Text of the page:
I am a hip hop head, I am a fan of Jay-Z; I grew listening to his music. But, I never would have considered Jay-Z or his music to be conscious, uplifting Hip-Hop. In fact, you would be hard-pressed to find a single fan, music critic or Hip-Hop historian that would seriously from an objective position call Jay-Z’s brand of Hip-Hop ‘conscious’ music. Yet, Jay-Z has effectively positioned himself to become the new face of the NFL’s social change initiative, doing so by disingenuously capitalizing on Kaepernick’s protest and taking advantage of the NFL’s desperate, manic desire to deflect criticism regarding protests which in the end ultimately generates more money and social capital for himself. Jay-Z is essentially allowing himself to be as a prop (an expensive one, but, one nonetheless), just as countless other Hip-Hop artists of the past have been used by the rich, powerful and elite of this country. To the NFL, Jay-Z’s partnership gives them the tiniest sliver of reasonable doubt in the court of public opinion. In essence, Jay-Z henceforth is now mythical ‘black friend’ that from here on out the NFL will cite, tout and parade around any and every single time that any talks of bias and racism regarding the NFL are now brought up.
And let’s set something straight, the NFL itself has no power, nor the desire to further the rights of anybody in this country. Colin Kaepernick’s protest was never about that; it was always about bringing awareness, that’s what most protests are designed to. The NFL is a sports league run by billionaires for billionaires, and for Jay-Z to try and justify this partnership on the grounds that some sort of institutional change will arise from a football contract is an insult to people’s intelligence. If this deal was truly about improving anything, even just within the league itself Colin Kaepernick surely would have played a much larger role in those conversations. And from what we’ve seen, as he’s been in the NFL he has been all but completely shut out of the conversation altogether. Anybody that genuinely believes that a group of obscenely rich, entitled good ol’ boys are willing to allow one black billionaire like Jay-Z casually infiltrate NFL, and implement change clearly does not understand the systemic oppression and hurdles that people like Colin Kaepernick have been trying to bring to light. Jay-Z is not going to help fix the system from the inside-out, nor does it appear that he even remotely cares about doing so. By all accounts, it actually appears that Jay-Z is attempting to leverage and position himself into potentially acquiring minority share ownership stake in some still unnamed team. Again, if true such a move that is not designed to fix the system, it likely wouldn’t even remedy even the most immediate issue the NFL actually has the power to rectify; which is reinstating Colin Kaepernick into the league.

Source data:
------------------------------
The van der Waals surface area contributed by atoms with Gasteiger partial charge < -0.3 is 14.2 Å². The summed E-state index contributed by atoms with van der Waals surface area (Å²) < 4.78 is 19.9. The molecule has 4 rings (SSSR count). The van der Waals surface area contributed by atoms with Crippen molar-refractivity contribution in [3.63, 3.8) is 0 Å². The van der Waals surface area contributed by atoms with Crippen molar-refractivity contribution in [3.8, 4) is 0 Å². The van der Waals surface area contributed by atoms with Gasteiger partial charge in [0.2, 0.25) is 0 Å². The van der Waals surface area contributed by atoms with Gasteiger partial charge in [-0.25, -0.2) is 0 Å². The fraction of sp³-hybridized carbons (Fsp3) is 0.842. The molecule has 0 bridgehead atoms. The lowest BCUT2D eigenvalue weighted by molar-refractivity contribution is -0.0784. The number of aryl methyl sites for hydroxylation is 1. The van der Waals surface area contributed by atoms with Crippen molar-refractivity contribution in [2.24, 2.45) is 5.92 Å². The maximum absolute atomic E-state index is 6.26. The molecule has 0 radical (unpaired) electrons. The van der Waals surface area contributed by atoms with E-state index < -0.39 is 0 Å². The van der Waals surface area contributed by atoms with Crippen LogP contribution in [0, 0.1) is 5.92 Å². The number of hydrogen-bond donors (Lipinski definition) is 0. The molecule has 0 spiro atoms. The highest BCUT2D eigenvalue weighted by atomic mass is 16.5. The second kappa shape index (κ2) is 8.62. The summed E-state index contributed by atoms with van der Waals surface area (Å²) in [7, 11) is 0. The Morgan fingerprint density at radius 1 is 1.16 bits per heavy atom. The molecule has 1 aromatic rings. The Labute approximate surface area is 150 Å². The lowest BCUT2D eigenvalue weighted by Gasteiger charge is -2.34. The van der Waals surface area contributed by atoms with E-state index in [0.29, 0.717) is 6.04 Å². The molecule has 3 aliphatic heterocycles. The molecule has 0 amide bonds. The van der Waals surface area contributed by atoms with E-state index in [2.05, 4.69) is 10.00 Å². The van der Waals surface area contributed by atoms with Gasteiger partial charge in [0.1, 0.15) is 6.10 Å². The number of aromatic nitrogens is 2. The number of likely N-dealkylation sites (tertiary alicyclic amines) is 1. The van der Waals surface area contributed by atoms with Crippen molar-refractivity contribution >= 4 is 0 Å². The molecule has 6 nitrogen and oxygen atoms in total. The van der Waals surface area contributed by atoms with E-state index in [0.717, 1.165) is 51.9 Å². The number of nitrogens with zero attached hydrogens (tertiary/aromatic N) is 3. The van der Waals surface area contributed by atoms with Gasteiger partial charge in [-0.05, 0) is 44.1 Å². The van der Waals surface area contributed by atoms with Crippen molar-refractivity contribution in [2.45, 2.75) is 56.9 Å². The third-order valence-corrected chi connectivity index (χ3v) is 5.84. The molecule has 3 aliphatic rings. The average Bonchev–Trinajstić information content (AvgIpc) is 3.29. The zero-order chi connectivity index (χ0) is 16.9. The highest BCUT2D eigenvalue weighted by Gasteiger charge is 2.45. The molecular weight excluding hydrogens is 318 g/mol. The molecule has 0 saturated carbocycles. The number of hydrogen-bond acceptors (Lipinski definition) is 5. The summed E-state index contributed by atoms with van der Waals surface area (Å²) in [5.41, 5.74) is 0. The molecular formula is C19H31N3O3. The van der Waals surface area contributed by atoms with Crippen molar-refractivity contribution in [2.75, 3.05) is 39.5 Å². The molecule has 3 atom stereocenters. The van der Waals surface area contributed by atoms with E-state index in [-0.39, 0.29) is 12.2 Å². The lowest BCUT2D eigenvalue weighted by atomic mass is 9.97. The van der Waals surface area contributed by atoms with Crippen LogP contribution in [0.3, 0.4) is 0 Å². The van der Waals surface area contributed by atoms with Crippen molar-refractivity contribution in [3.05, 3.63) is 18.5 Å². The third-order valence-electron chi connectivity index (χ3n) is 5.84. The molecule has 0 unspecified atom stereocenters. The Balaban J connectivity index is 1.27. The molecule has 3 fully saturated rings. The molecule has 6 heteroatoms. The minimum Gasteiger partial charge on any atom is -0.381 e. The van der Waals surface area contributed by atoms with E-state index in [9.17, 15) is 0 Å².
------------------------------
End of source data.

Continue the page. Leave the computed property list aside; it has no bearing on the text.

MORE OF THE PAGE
Just to be clear, money by itself does not equate to activism. Being wealthy, or in close proximity to power does not by any means automatically make anybody a decent person. Jay-Z is no more an activist in practice than any of the billionaire owners in the NFL that have effectively blackballed Colin Kaepernick from the league. Likewise, Jay-Z’s ability to finance projects, express vocal support and in rare cases donate money to individual causes does make him above reproach or questioning of his intentions. As this past week has shown, Jay-Z and Hip-Hop artists in general, just like the rest of us are not immune to moral weakness. It is for this exact reason why we should have a healthy amount of skepticism and be leery of any celebrity that does not have an established history and dedication to materially fighting for justice; especially as fans of such artists, celebrities and public figures attempt to place them on these grand pedestals. History has shown as soon as the work is no longer trendy, profitable or becomes damaging to their brand; celebrities will jump ship in a heartbeat. They’ve done it before. And at the end of the day, that’s what it’s all about to these figures. Sooner or later, when social activism is no longer trendy, or a more profitable position arises all of these supposedly ‘woke’ celebrities trying to fake the funk inevitably jump ship. While it remains to be seen who aside from the NFL will benefit from this deal as a result; one thing is clear. And that is before anyone else Jay-Z first and foremost will be the primary beneficiary of this deal. Not Colin Kaepernick, not players protesting in the NFL, not the greater community. Jay-Z. But, again, as I’ve said we should not be surprised. Anybody who’s kept track of Jay-Z’s career knows this is who he is and this is what he does. And until we begin to hold wealthy celebrities and elite public figures that knowingly and purposely position themselves to benefit off protests and movements only to abandon them when they’re socially convenient or they are no longer financially beneficial to themselves we will continue to see more or the same from Jay-Z and others.